Pablo Escobar became one of the most feared men in the world during the 1980s and '90s. While running his deadly Medellín Cartel, he was responsible for smuggling almost all of the cocaine that entered the United States and amassed a huge personal fortune that included billions of dollars and all sorts of properties, including a zoo.
But exactly what happened to Pablo Escobar to end his reign of terror in Colombia? The drug lord was able to avoid arrest for many years through a variety of methods, including direct negotiations with the government to incarcerate himself. He also waged a powerful public relations campaign to appeal to the people in Colombia and sway their support. When he died, he was mourned by well over 20,000 Colombians.
On the other hand, he ruthlessly bribed and killed politicians, judges, police, and anyone else who got in his way. This eventually led the government in his home country to decide that he needed to be apprehended. After a long manhunt, a special forces team killed him during a climactic chase in 1993, but the drug trade didn't die with him. Just like the rest of his life, Pablo Escobar's death was mired in controversy and drama, and the truth is sometimes even stranger than fiction.
Pablo Escobar was killed during a frantic firefight with members of the Colombian police on December 2, 1993. They finally found the location in which he was hiding and surrounded the building. By the time they reached the room where he was supposedly living, the drug lord had already fled and was attempting to escape across rooftops with his bodyguard.
Escobar opened fire on the officers, prompting a gun battle between the two sides. He died following a fatal gunshot wound that went through his ear, but also suffered from a variety of other wounds.
The chaotic nature of the firefight that led to Escobar’s death means it has never been possible to definitively say who delivered the fatal shot. Without the means to positively determine who killed him, there has been speculation over the death.
Some believe the shot that killed him, entering through his right ear, may have been an execution-style killing from close range rather than from a firefight. In one retelling at least it was Escobar's brother, Robert, "who delivered the coup de grace, shooting Escobar in the head with an M-16."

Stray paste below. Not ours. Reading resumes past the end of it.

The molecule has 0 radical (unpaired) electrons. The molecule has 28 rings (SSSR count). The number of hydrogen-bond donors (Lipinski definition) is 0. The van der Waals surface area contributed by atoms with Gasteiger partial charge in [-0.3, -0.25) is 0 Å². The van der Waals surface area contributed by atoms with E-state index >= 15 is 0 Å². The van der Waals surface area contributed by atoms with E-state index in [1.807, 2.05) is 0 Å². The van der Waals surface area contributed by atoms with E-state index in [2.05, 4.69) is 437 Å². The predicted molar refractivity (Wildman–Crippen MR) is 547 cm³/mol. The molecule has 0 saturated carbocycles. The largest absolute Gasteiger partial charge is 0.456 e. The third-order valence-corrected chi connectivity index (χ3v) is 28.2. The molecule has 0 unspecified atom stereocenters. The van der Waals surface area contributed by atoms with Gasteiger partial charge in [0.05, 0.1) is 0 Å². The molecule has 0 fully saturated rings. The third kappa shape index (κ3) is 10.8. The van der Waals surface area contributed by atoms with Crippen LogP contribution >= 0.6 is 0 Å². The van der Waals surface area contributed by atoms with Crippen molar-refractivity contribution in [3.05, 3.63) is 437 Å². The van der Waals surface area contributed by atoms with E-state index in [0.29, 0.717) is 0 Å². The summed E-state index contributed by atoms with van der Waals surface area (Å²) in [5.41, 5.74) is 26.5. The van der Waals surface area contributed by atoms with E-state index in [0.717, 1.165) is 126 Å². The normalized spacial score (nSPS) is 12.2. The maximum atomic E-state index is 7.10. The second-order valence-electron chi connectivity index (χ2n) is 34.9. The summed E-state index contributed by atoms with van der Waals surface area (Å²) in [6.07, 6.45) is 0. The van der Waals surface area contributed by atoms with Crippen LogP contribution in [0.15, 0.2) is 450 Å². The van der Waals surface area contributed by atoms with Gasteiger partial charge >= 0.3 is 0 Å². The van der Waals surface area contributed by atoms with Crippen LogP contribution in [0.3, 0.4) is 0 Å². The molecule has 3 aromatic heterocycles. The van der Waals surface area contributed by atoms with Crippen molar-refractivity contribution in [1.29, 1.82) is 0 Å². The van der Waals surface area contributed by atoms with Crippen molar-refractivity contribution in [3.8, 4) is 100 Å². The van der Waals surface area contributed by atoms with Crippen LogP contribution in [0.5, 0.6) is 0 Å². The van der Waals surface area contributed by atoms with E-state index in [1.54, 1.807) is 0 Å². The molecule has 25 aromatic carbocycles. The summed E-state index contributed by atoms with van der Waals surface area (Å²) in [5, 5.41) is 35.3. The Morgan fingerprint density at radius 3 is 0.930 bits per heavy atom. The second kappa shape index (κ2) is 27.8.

Los Pepes was a group of civilian vigilantes who set out to kill Pablo Escobar and everyone close to him. Naming themselves Los Pepes as an acronym for People Persecuted by Pablo Escobar, the group had unofficial but sometimes close ties to the Colombian National Police, in particular the Search Bloc division dedicated to bringing Escobar to justice and shutting down his drug-running.
According to writer Mark Bowden, Los Pepes were "some extralegal muscle... who didn't mind crossing the lines of legality and morality that Pablo so blithely ignored." The group itself was most likely funded by a rival cartel, and it's estimated they did heavy damage on Escobar's properties as well as his associates.
Some believe the gunshot ultimately responsible for killing Escobar may have been self-inflicted. Realizing there was no way to escape from immediate capture or injury from the pursuing police officers, the theory postulates that Escobar would have chosen to commit suicide rather than face the humiliation of jail time. But Escobar's son Pablo asserted he had absolutely no doubt the elder Escobar killed himself.
He also claimed the pistol found near body of his father was further proof, as Pablo told him that it was the weapon he would use to end his life. "My father's not a person to be imitated," Juan Pablo said in an interview. "He showed us the path we must never take as a society because it's the path to self-destruction, the loss of values and a place where life ceases to have importance."